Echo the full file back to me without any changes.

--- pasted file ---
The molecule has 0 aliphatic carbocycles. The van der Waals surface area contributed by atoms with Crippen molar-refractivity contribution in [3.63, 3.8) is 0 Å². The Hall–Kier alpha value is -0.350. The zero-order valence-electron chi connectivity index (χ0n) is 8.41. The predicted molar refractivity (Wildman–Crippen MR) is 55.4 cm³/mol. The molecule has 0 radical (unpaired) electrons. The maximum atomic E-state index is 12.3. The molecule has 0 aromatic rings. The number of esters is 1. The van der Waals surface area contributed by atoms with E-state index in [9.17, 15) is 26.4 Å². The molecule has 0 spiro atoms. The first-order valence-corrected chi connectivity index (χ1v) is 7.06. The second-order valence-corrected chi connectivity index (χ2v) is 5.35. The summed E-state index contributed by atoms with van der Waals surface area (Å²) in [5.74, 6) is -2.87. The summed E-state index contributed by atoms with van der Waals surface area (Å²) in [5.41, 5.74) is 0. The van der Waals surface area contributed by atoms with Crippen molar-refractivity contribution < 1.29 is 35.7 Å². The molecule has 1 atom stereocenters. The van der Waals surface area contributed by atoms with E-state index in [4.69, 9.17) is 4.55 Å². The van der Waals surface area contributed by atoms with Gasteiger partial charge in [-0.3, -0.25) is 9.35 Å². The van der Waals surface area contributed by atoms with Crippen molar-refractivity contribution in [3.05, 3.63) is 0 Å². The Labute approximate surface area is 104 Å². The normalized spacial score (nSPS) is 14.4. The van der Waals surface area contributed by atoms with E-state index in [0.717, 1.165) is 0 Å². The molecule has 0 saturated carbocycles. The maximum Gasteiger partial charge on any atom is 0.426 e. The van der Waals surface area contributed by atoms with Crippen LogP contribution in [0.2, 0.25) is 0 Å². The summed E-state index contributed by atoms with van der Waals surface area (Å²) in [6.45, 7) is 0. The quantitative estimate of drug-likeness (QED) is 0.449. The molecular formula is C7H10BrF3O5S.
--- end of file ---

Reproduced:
The molecule has 0 aliphatic carbocycles. The van der Waals surface area contributed by atoms with Crippen molar-refractivity contribution in [3.63, 3.8) is 0 Å². The Hall–Kier alpha value is -0.350. The zero-order valence-electron chi connectivity index (χ0n) is 8.41. The predicted molar refractivity (Wildman–Crippen MR) is 55.4 cm³/mol. The molecule has 0 radical (unpaired) electrons. The maximum atomic E-state index is 12.3. The molecule has 0 aromatic rings. The number of esters is 1. The van der Waals surface area contributed by atoms with E-state index in [9.17, 15) is 26.4 Å². The molecule has 0 spiro atoms. The first-order valence-corrected chi connectivity index (χ1v) is 7.06. The second-order valence-corrected chi connectivity index (χ2v) is 5.35. The summed E-state index contributed by atoms with van der Waals surface area (Å²) in [5.74, 6) is -2.87. The summed E-state index contributed by atoms with van der Waals surface area (Å²) in [5.41, 5.74) is 0. The van der Waals surface area contributed by atoms with Crippen molar-refractivity contribution < 1.29 is 35.7 Å². The molecule has 1 atom stereocenters. The van der Waals surface area contributed by atoms with E-state index in [4.69, 9.17) is 4.55 Å². The van der Waals surface area contributed by atoms with Gasteiger partial charge in [-0.3, -0.25) is 9.35 Å². The van der Waals surface area contributed by atoms with Crippen molar-refractivity contribution in [3.05, 3.63) is 0 Å². The Labute approximate surface area is 104 Å². The normalized spacial score (nSPS) is 14.4. The van der Waals surface area contributed by atoms with E-state index in [0.717, 1.165) is 0 Å². The molecule has 0 saturated carbocycles. The maximum Gasteiger partial charge on any atom is 0.426 e. The van der Waals surface area contributed by atoms with Crippen LogP contribution in [0.2, 0.25) is 0 Å². The summed E-state index contributed by atoms with van der Waals surface area (Å²) in [6.45, 7) is 0. The quantitative estimate of drug-likeness (QED) is 0.449. The molecular formula is C7H10BrF3O5S.